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Input impedance underrated/overlooked

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On the hx stomp, when using high gain amps with a tube screamer I couldn’t get the same results as Native. What I did to match Native was switching the input impedance from auto to 1m. now there’s more dynamics and clarity on the notes when playing.

why was this never mentioned? It looks like this feature is underrated. Now I’m more happy with the unit! 

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2 hours ago, jorgealberto25 said:

why was this never mentioned? It looks like this feature is underrated.

 

See page 18 of the manual:

 

Input Settings Page 2 Knob 1

In-Z
HX Stomp has an impedance circuit on its Main L/R
inputs that affects tone and feel by loading your
guitar's pickups as they would by an effect pedal or
amplifier. A lower value will typically result in some
high frequency attenuation, lower gain, and an overall
"softer" feel. A higher value provides full frequency
response, higher gain, and an overall "tighter" feel.

 

 

To learn more, take yourself over to The Gear Page>Digital and Modeling Forum.

Search for Input Impedance.

There's about 10,000 posts.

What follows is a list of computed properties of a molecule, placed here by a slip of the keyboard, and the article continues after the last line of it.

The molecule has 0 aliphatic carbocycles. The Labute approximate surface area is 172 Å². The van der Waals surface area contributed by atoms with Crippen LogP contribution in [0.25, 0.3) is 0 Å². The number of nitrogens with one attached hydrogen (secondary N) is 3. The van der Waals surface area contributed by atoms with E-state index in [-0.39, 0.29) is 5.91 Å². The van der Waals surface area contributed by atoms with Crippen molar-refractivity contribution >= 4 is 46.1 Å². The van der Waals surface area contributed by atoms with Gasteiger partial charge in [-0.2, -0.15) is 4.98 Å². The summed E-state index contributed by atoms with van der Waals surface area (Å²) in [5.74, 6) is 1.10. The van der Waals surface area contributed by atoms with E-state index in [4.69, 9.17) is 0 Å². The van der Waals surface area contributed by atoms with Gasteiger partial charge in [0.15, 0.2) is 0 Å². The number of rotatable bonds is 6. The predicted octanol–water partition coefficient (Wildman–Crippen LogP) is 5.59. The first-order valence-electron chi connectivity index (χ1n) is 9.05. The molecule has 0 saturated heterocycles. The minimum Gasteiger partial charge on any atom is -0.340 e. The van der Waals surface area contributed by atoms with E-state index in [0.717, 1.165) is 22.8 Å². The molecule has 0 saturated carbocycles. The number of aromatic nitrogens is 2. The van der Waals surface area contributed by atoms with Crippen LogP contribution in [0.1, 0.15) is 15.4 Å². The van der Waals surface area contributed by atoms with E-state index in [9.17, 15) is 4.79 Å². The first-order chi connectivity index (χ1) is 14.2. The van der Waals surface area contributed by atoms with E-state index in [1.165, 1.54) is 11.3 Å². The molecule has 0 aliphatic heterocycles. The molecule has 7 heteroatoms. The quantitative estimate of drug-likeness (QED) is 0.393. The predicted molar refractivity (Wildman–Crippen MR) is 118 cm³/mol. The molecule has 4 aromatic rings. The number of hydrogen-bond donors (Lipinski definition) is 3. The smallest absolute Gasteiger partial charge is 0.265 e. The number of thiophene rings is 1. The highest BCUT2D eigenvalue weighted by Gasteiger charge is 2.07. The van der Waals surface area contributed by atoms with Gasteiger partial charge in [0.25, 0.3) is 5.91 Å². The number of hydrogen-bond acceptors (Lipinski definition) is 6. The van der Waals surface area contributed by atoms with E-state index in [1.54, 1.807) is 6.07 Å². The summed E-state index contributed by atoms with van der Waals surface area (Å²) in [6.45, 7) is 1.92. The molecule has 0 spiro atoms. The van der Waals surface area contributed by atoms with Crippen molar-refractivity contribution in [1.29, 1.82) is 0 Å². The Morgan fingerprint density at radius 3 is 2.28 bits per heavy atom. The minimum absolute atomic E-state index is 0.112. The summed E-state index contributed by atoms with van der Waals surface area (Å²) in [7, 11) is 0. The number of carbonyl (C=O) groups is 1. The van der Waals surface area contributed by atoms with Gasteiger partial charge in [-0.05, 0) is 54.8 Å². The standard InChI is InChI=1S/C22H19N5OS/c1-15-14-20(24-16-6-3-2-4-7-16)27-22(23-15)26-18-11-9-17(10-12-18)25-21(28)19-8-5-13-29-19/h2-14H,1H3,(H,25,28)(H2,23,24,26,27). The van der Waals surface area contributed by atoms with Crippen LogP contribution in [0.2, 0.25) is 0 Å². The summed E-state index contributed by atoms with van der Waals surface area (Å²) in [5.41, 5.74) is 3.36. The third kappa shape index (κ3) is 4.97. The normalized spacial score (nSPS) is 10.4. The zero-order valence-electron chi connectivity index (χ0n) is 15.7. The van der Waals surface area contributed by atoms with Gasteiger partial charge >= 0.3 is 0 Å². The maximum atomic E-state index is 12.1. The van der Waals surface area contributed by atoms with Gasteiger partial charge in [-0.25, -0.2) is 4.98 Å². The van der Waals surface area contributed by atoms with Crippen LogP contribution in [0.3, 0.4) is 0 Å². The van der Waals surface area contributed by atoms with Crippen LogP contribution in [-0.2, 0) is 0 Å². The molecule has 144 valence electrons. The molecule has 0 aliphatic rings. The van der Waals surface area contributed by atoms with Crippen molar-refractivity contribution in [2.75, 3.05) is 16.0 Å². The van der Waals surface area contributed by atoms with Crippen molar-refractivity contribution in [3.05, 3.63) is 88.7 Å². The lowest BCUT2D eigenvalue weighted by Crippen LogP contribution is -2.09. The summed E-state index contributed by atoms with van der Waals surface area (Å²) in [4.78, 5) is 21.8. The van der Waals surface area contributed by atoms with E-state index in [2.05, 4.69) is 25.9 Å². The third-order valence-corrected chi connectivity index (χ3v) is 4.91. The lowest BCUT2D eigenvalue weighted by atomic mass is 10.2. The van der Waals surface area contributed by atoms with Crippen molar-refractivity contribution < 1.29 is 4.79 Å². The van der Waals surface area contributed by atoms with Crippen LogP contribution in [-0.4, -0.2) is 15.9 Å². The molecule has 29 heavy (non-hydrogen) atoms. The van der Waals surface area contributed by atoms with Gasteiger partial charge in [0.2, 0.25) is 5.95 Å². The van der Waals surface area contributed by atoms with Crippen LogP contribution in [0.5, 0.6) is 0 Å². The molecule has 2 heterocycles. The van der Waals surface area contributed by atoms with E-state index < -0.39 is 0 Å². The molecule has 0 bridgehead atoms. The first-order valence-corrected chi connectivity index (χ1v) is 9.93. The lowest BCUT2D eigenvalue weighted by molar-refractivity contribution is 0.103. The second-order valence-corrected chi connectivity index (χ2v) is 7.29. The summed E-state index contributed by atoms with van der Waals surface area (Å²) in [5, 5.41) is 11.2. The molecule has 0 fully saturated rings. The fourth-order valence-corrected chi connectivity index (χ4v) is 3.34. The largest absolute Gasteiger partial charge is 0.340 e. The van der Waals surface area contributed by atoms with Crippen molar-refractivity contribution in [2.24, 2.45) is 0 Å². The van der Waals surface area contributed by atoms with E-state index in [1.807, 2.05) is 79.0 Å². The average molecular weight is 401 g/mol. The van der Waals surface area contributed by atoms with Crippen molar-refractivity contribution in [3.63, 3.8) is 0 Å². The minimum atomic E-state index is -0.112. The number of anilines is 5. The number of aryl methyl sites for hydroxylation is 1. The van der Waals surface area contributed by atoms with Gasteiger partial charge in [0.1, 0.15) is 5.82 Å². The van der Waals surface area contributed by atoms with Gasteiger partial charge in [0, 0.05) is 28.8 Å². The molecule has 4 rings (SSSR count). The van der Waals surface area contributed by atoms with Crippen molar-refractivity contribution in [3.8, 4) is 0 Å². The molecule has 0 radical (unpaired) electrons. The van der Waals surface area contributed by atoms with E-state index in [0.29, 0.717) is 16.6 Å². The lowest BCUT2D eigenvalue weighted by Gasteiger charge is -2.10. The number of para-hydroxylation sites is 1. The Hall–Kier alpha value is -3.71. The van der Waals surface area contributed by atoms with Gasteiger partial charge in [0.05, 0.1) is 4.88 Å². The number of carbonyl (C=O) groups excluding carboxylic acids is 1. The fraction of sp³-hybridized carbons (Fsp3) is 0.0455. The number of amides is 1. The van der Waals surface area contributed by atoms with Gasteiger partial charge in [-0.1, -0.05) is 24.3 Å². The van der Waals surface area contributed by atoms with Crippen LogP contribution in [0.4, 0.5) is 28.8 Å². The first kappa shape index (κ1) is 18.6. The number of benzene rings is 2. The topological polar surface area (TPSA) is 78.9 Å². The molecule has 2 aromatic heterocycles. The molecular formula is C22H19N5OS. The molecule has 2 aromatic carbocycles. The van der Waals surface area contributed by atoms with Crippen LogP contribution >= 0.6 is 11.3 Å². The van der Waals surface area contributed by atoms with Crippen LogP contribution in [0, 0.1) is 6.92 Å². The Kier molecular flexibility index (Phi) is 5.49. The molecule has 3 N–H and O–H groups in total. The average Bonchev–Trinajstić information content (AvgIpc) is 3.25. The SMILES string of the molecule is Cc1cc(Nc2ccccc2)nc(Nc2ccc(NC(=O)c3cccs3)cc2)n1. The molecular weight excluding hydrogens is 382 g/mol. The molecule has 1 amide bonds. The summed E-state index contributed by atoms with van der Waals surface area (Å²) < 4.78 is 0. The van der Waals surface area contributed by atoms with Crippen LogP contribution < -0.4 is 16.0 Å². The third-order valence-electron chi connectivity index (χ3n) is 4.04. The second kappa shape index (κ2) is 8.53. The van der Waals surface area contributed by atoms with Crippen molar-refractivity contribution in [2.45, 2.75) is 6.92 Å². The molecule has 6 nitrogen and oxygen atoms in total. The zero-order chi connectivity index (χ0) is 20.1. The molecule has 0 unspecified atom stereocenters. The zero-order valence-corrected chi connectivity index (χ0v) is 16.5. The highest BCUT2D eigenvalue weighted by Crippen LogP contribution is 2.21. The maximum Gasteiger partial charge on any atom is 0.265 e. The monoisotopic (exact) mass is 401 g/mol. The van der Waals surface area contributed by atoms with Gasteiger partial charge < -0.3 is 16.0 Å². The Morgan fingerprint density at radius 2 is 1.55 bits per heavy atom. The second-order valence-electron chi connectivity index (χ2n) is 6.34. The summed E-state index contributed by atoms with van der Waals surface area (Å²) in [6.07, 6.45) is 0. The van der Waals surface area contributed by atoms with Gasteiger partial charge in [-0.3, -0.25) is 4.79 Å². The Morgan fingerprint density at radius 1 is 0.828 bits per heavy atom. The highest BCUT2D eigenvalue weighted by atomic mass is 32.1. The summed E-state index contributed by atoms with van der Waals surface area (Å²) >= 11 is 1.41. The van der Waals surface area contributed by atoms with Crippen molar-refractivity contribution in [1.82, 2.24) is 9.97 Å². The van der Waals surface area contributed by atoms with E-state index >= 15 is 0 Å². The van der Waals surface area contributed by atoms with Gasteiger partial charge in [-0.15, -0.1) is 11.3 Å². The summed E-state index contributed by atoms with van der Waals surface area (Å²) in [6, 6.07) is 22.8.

There's a spreadsheet of Input Impedances for most of the effects. It's called "Helix Effect Impedance Chart.xlsx" and it's been posted here and there many times.

Not underrated, but often misunderstood.

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And just to emphasize, they are modeled that way to match the input impedance of the real-life pedals, which matters a lot for the characteristic sound and feel of certain ones, like fuzzes. It's an analog circuit that re-creates (somewhat) the interaction between your guitar pickups and the pedal.

Most computer interface sound cards have high-impedance instrument inputs (usually 1Mohm), so if you're using them with Native, this is a piece of the hardware modeling that won't match.

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1 hour ago, qwerty42 said:

Most computer interface sound cards have high-impedance instrument inputs (usually 1Mohm), so if you're using them with Native, this is a piece of the hardware modeling that won't match.

That’s why now I prefer the helix hardware or other guitar hardware. don’t know If other vsts suffer with  fuzz pedals? 

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19 minutes ago, jorgealberto25 said:

That’s why now I prefer the helix hardware or other guitar hardware. don’t know If other vsts suffer with  fuzz pedals? 

 

When you're using VSTs, that's not a concern. They sound like what they sound like. You like them or you don't. Your pickups are loaded by the Interface.